this room, once an old garage, was long ago tunneled with a coal chute, and the coal chute apparently makes for a cozy curling-up place for a skunk and all its kin. gender at this point remains unknown, so i like to think of him as Mr. Skunk, for if it’s a Ms. she might be looking to outfit this year’s obstetric ward, and i have no interest in being the chambermaid to a litter of smelly babies. no matter how adorable i imagine the little fur balls might be.
thus began the now-months-long escapades that have pitted me against the wiliest of the wilds; so far, the wilds are winning. especially if you measure in nights i lay awake listening for the telltale scritch and scratch. or the dollars spent at the hardware store fetching the latest in my litany of armaments.
i started with coyote urine, a curious place to begin, but i was following instructions of field experts. and when those who are fluent in these things point you to coyote urine, it is coyote urine to which you turn. in ample supply, mind you. i could only wonder how in heaven’s name one goes about collecting coyote urine, but i decided to trust the label and not go too deep in my picturing of that endeavor.
next up was a spotlight, the one i spiked into the ground, in futile hopes that it would chase away the night-prowling interloper. all i did was keep the night bugs awake. and spike my electric bill.
there was ammonia, too, as i was told it worked twice as good as mothballs in out-stinking the stinker. skunks, curiously sensitive to smell, apparently plug their noses and run for the hills when you douse a rag with pure ammonia and stuff it down their would-be entrance ramp.
for a few days it worked. but then the skunk dispatched with my ammonia-sodden rags, the light bulb burned out, and the coyote urine didn’t do a darn thing.
so i called in the Skunk Trapper, a lovely fellow i’ve come to think of as the fearless superhero of our dynamic duo — Skunk Man to my Robin — in this nightly endeavor in sisyphean critter catching. Skunk Man’s actual name is shawn and we text each other every single day, sometimes several times a day, with the latest advances or retreats in skunkdom. if you ever need a skunk trapper, check with me, and i’ll give you shawn’s name and number. he’s the A-1 best at pests here on the north shore of the great lake michigan.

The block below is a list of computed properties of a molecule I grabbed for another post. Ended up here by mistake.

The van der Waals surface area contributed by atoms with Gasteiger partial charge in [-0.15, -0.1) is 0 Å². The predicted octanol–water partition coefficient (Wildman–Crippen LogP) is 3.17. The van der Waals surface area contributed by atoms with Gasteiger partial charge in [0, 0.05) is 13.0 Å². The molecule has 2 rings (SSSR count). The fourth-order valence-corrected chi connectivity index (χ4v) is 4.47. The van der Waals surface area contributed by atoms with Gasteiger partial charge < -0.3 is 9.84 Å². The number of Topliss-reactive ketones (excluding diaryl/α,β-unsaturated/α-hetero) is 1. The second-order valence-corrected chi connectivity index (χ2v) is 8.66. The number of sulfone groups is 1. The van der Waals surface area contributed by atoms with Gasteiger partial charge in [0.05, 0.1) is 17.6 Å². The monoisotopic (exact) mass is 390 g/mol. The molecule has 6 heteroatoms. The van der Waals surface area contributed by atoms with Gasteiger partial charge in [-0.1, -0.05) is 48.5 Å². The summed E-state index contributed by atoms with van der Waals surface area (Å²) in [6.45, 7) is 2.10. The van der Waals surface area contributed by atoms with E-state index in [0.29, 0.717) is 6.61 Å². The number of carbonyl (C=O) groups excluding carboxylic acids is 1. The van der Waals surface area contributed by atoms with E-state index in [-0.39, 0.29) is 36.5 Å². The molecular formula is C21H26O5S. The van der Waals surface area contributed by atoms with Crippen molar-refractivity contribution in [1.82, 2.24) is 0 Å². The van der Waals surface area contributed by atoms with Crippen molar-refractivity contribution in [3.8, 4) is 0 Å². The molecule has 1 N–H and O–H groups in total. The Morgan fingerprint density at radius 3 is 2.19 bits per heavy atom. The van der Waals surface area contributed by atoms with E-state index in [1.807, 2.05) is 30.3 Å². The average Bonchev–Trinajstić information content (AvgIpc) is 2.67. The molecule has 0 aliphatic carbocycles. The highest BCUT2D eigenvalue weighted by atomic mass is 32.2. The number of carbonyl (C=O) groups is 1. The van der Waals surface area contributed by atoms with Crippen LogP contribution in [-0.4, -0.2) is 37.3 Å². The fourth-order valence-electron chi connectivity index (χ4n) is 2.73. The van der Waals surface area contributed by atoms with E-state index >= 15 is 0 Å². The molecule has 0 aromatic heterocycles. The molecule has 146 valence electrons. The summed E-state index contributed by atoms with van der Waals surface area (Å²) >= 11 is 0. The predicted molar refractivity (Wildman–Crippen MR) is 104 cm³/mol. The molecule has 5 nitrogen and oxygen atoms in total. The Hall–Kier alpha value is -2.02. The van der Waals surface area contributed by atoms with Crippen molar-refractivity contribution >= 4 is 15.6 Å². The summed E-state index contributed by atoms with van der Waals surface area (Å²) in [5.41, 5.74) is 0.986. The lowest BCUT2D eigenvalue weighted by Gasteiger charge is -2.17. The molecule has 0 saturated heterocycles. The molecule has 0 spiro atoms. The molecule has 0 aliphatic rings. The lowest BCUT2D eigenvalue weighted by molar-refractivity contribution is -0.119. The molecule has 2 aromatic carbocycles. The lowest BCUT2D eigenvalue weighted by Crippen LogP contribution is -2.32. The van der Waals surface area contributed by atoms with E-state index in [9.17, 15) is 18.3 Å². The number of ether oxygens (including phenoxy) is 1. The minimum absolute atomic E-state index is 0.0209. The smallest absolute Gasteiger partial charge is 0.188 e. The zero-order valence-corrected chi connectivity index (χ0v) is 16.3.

so far, shawn has set not one but two traps. we’ve reinforced the side of the house and all but a narrow opening with cement and bricks (the last thing we’d want to do is permanently seal the coal chute before we were 1,000-percent certain no skunk was left behind, right beneath where i dangle my feet while typing). we’ve pounded in rebar spikes, nailed boards to the have-a-heart trap (we’re releasing him to the best woods around, so fear not, we’ve got this skunk’s best interests at heart here), and wrapped the whole thing in wire mesh and caging. i’ve hauled every heavy object from my garage: sacks of river rocks, sand bags, wire planters, metal buckets, even a 50-pound bag of fertilizer. looks like someone’s junk yard in what was once my soothing secret garden.